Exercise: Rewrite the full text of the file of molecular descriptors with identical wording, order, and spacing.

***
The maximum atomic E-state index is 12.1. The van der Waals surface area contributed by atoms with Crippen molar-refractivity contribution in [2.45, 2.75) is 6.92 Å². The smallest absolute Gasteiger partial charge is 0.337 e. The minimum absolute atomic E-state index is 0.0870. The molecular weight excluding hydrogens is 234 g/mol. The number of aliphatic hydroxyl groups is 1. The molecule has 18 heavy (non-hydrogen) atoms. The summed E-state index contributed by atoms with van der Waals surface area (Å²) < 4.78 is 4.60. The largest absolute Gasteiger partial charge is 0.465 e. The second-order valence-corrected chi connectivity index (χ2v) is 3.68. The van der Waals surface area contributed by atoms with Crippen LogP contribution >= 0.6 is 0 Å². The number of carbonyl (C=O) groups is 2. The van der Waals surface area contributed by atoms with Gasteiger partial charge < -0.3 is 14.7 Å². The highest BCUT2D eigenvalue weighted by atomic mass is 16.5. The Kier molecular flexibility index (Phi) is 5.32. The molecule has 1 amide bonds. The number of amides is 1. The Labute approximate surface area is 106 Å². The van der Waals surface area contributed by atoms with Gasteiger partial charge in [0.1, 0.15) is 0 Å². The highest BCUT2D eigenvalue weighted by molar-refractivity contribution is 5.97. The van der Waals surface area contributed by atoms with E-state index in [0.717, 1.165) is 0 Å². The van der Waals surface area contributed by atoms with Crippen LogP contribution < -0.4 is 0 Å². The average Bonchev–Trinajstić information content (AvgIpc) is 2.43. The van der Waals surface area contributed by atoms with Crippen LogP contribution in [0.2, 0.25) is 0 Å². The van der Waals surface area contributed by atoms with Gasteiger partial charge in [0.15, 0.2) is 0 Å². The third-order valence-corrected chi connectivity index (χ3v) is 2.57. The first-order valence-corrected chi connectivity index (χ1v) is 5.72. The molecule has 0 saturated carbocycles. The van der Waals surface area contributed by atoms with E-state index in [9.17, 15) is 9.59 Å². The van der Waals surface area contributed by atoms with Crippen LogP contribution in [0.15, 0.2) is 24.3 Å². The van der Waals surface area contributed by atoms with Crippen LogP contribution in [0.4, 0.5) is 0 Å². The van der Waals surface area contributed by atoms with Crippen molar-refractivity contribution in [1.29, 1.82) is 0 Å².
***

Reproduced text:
The maximum atomic E-state index is 12.1. The van der Waals surface area contributed by atoms with Crippen molar-refractivity contribution in [2.45, 2.75) is 6.92 Å². The smallest absolute Gasteiger partial charge is 0.337 e. The minimum absolute atomic E-state index is 0.0870. The molecular weight excluding hydrogens is 234 g/mol. The number of aliphatic hydroxyl groups is 1. The molecule has 18 heavy (non-hydrogen) atoms. The summed E-state index contributed by atoms with van der Waals surface area (Å²) < 4.78 is 4.60. The largest absolute Gasteiger partial charge is 0.465 e. The second-order valence-corrected chi connectivity index (χ2v) is 3.68. The van der Waals surface area contributed by atoms with Crippen LogP contribution >= 0.6 is 0 Å². The number of carbonyl (C=O) groups is 2. The van der Waals surface area contributed by atoms with Gasteiger partial charge < -0.3 is 14.7 Å². The highest BCUT2D eigenvalue weighted by atomic mass is 16.5. The Kier molecular flexibility index (Phi) is 5.32. The molecule has 1 amide bonds. The number of amides is 1. The Labute approximate surface area is 106 Å². The van der Waals surface area contributed by atoms with Gasteiger partial charge in [0.1, 0.15) is 0 Å². The highest BCUT2D eigenvalue weighted by molar-refractivity contribution is 5.97. The van der Waals surface area contributed by atoms with E-state index in [0.717, 1.165) is 0 Å². The van der Waals surface area contributed by atoms with Crippen LogP contribution < -0.4 is 0 Å². The average Bonchev–Trinajstić information content (AvgIpc) is 2.43. The van der Waals surface area contributed by atoms with Crippen LogP contribution in [0.2, 0.25) is 0 Å². The van der Waals surface area contributed by atoms with Gasteiger partial charge in [0.15, 0.2) is 0 Å². The third-order valence-corrected chi connectivity index (χ3v) is 2.57. The first-order valence-corrected chi connectivity index (χ1v) is 5.72. The molecule has 0 saturated carbocycles. The van der Waals surface area contributed by atoms with E-state index in [9.17, 15) is 9.59 Å². The van der Waals surface area contributed by atoms with Crippen LogP contribution in [0.15, 0.2) is 24.3 Å². The van der Waals surface area contributed by atoms with Crippen LogP contribution in [0.4, 0.5) is 0 Å². The van der Waals surface area contributed by atoms with Crippen molar-refractivity contribution in [1.29, 1.82) is 0 Å².